Fieldworks from the Museum of the Void.

Chelsea Space
UAL, London

Fieldworks from the Museum of the Void. 

Curated by Donald Smith.
Chelsea Space, Chelsea College of Art at University of the Arts, London, 2010

This exhibition featured a research station and fieldworks made in Utah, USA between 2008-10. In particular, the exhibition drew attention to Spiral Jetty by Robert Smithson, a canonical piece of Land Art which had been under threat from phosphate extraction in the Great Salt Lake, due to the need for organic fertilisers for nuts, fruits and other crops in the USA. 

The installation connects and reconnects Smithson writing on sites and non-sites, futility, and the idea of the Great Salt Lake area as a museum of the void. 

A structure placed at the remote Spiral Jetty is seen in the gallery (site/non-site) and in a film, which also charts the documentation (preservation) by archivists from the Getty Museum of a work maintained by the DIA foundation.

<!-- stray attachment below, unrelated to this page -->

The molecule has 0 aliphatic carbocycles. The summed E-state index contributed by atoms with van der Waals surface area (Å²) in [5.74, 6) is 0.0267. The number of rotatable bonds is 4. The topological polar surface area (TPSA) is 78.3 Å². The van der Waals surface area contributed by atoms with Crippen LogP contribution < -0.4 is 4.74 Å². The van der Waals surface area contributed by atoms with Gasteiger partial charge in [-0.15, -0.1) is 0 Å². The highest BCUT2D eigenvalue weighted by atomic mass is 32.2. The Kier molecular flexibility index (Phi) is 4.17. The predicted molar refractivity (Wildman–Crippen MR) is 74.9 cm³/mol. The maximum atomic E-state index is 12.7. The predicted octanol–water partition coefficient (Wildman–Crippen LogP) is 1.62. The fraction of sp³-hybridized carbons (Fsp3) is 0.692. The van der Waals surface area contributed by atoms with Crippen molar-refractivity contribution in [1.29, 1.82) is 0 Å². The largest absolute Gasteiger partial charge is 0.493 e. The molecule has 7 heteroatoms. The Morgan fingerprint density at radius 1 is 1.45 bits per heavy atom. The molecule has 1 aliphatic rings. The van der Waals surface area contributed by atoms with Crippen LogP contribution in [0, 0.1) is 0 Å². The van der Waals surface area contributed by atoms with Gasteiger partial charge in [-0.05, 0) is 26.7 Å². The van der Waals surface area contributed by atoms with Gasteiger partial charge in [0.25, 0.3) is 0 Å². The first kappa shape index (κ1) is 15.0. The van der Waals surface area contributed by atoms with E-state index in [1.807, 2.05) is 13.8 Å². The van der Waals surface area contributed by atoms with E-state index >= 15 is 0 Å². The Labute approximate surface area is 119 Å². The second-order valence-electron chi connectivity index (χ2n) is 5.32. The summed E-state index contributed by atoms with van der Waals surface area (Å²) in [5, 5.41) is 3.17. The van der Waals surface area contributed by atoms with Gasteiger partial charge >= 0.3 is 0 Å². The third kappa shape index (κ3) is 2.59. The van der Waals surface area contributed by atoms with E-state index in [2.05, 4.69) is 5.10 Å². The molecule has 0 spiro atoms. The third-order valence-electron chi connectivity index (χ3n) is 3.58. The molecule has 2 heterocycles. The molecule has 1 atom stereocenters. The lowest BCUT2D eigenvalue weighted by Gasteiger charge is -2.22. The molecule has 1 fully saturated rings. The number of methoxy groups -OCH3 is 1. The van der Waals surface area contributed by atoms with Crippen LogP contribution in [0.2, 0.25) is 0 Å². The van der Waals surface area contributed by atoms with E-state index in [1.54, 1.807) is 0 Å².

‘Entropic popsicles’ that were offered to visitors at Spiral Jetty are gifted to visitors to the exhibition who sign a petition to save the site from the mineral extraction. In activating the installation, the project asserts Smithson notion of the entropic as a condition of art; whilst challenging our acceptance that the impact of extraction on our landscape has consequences for land art itself.

Supported by Center for Land Use Interpretation (Residency) with The Henry Moore Foundation.

A catalgoue is available from Chelsea Space. Or see Artist Books

Inket Print on Archival Paper. 2010

Beyond the Divisible. Research Study for the exhibition. John Latham’s spectacles, with a mineral sample from Spiral Jetty and film. 2008

THE VOID. Neon Sign. 2004